STPUD approves rate increases, enterprise budgets
SOUTH LAKE TAHOE — Water and sewer rates for South Tahoe Public Utilities District members will increase beginning June 1 by 6.5 percent and 6 percent respectively.
STPUD board members approved the rate increase at its May 21 special meeting in a 4-1 vote.
Board member Jim Jones voted against the rate increase.
The rates are part of a five-year process the board approved in 2014 to help finance capital improvement projects.
STPUD staff built its 2015/2016 fiscal year sewer and water capital improvement budgets around the rate increase.
While the rate increases were approved through a Proposition 218 process, the board decided to approve increases on a year-by-year process.
Rates will increase to $138.70 per quarter for single dwelling units on flat service and base rate of $118.30 quarter for the lowest metered customers. Sewer rates in single family residences will increase to $35.34 per quarter, or a dollar more per quarter over last year.
Jones, who voted against the raise, said the amount would not be enough to cover the repairs and projects needed for the district’s infrastructure.
“We’ve been cutting repairs for years now and we can’t keep doing that,” Jones said.
Board member Duane Wallace questioned Jones reasoning, noting the only other option the board has is to either not pass it or lower rates, something that would harm the district.
“This increase is hard for me in that it takes a hit on a lot of the people,” Wallace said. “It’s not pretty out there and so I can barely swallow it down.”
Wallace added that the district must move forward with rate increases regardless because it was a responsible business move.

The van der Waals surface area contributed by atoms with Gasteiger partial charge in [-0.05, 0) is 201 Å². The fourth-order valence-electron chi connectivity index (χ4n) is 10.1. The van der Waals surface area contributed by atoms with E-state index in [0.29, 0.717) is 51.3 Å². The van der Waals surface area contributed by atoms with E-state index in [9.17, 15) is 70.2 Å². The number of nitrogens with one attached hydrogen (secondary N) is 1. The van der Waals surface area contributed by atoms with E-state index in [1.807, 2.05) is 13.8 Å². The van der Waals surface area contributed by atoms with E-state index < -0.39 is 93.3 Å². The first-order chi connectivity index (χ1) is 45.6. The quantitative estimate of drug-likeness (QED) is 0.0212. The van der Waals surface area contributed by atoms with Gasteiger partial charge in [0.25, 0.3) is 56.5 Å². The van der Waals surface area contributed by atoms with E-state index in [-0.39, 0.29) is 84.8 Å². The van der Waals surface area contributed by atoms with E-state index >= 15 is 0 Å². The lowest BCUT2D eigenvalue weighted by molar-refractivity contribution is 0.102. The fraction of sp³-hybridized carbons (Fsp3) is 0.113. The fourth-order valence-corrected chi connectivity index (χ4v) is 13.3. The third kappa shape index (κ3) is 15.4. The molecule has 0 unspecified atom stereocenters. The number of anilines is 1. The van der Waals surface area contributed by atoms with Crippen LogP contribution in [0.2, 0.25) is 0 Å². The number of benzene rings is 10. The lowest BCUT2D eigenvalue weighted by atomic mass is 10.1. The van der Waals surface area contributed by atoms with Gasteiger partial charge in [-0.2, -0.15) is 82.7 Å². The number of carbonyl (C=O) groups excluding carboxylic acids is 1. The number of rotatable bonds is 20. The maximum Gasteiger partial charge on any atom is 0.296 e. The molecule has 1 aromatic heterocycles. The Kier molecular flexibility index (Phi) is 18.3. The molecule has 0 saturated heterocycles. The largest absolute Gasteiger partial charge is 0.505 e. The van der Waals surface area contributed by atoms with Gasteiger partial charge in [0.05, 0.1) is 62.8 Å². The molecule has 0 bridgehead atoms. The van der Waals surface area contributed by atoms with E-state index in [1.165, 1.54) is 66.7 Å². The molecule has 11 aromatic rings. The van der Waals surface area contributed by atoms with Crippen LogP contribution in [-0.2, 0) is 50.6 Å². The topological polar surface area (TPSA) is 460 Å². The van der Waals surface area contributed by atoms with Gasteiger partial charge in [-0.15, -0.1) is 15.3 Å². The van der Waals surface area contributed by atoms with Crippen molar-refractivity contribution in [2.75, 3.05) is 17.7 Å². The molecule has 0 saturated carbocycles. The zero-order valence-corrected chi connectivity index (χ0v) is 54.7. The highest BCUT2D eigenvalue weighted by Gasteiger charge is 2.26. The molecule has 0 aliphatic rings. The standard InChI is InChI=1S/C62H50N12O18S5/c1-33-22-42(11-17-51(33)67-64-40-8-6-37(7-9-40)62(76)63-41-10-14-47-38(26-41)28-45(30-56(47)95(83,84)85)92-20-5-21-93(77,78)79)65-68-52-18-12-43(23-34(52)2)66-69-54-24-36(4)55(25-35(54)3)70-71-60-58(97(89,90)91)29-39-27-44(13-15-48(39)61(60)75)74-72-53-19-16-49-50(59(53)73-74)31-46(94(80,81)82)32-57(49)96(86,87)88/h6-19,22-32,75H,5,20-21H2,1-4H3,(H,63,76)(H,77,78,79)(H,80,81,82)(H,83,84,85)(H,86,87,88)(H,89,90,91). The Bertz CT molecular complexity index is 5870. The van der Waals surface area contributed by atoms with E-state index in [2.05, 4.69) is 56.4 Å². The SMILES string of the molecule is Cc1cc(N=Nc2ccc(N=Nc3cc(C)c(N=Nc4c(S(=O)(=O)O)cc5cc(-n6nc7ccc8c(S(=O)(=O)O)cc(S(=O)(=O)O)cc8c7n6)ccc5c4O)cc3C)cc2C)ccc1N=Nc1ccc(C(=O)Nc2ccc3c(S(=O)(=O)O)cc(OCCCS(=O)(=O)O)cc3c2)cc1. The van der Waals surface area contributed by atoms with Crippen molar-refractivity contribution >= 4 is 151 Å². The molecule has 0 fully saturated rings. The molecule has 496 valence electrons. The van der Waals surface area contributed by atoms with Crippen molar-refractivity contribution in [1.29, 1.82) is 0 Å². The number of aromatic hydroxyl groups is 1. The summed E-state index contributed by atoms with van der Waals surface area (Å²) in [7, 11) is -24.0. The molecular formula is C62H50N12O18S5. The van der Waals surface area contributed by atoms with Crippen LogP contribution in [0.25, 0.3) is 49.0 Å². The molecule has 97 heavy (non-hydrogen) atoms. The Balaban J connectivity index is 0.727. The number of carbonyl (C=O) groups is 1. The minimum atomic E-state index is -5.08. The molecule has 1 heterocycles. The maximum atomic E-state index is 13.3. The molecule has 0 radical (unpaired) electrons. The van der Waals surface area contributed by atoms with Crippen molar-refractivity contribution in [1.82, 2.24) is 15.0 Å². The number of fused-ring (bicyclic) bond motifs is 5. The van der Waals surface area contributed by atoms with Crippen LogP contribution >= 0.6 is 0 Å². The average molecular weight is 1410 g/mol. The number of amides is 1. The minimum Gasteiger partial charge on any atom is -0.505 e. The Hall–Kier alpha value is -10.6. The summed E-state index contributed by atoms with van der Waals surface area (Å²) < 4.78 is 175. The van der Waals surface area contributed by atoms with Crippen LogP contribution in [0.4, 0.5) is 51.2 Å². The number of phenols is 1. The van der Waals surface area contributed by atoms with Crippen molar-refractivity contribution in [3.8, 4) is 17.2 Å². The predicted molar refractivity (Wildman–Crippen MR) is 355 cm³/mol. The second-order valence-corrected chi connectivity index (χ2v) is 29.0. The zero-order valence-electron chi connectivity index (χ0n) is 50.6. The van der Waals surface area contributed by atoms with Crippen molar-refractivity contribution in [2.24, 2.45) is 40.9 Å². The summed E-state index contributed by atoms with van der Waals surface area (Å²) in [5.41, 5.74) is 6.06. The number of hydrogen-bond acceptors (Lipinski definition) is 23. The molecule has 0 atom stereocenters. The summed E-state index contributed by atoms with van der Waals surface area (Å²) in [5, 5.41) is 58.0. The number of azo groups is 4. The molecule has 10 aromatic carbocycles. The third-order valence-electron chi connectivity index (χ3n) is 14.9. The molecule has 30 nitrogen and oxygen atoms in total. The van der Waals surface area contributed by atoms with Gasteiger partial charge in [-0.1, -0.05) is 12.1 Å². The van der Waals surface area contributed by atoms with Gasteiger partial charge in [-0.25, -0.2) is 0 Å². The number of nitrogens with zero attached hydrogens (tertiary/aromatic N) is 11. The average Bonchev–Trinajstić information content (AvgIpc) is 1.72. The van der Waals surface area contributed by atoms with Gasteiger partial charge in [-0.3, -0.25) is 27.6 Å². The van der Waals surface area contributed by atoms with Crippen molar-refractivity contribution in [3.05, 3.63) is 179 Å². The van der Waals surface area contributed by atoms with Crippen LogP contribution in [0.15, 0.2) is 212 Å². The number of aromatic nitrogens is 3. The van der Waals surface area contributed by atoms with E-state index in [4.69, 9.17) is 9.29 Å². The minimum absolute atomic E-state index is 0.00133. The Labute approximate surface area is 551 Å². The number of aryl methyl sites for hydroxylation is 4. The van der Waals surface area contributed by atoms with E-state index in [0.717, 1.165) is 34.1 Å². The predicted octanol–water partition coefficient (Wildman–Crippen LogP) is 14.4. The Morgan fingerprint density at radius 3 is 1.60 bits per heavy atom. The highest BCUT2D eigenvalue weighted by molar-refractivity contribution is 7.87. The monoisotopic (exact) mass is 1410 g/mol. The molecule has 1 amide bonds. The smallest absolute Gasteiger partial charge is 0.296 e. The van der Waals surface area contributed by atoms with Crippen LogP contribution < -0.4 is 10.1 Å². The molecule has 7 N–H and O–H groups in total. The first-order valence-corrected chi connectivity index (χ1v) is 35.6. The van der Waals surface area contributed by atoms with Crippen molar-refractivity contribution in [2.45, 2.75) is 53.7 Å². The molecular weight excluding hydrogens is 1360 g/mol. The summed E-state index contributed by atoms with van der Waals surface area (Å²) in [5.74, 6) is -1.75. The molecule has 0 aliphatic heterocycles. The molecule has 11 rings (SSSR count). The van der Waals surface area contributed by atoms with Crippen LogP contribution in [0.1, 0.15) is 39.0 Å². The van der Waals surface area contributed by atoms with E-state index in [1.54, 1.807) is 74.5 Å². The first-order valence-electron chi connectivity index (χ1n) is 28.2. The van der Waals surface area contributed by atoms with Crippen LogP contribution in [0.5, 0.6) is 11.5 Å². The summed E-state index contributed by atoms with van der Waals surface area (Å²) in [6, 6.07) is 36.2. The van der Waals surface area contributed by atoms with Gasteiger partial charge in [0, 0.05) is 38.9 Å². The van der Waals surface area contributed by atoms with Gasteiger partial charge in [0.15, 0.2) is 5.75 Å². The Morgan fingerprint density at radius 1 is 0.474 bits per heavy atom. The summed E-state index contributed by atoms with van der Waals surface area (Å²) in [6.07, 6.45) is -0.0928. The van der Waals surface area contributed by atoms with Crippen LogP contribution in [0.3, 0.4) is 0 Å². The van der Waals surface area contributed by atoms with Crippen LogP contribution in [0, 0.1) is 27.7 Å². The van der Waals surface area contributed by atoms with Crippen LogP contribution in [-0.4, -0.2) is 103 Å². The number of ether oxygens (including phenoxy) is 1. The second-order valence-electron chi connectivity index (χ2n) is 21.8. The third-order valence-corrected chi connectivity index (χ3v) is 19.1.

The board also approved the district’s two enterprise funds for the 2015/2016 year in two 4-1 votes.
Jones voted no on both.
The $29.78 million sewer enterprise fund includes $11.9 million for capital projects.
The $15.77 million water enterprise fund budget includes $4.8 million for capital projects.
Also approved was new $50 inspection fee for irrigation exemption applications.
STPUD can grant limited exemptions from irrigation restrictions if a lawn shows signs it needs to be reseeded. Past inspections did not have a fee.
Board members also discussed possible election changes.
The current STPUD election process requires candidates to specify which seat they wish to run for.
The board had previously requested information about adopting an ordinance that allowed an at-large process that elected in members based on the largest amount of votes.
Some board members noted that the current method can become personal if candidates run against an incumbent.
Board chair Randy Vogelgesang noted there could be advantages to switching.
“I think we might get more candidates running for office,” Vogelgesang said.
Wallace inquired about possible by-district elections, where board members are elected to cover specific areas.
Wallace proposed more research on the subject.
Jones said while he had no strong feelings for election methods either way, the district really didn’t have the number of voters to justify by-district elections.
Vogelgesang proposed looking at term limits, which gained some support and some opposition.
“We do have a form, it’s called elections,” Jones said. “If someone screws up, they’re voted out.”
Wallace said he could no longer support term limits because of the learning curve it took for new board members.
The board directed district staff to come back with additional information.
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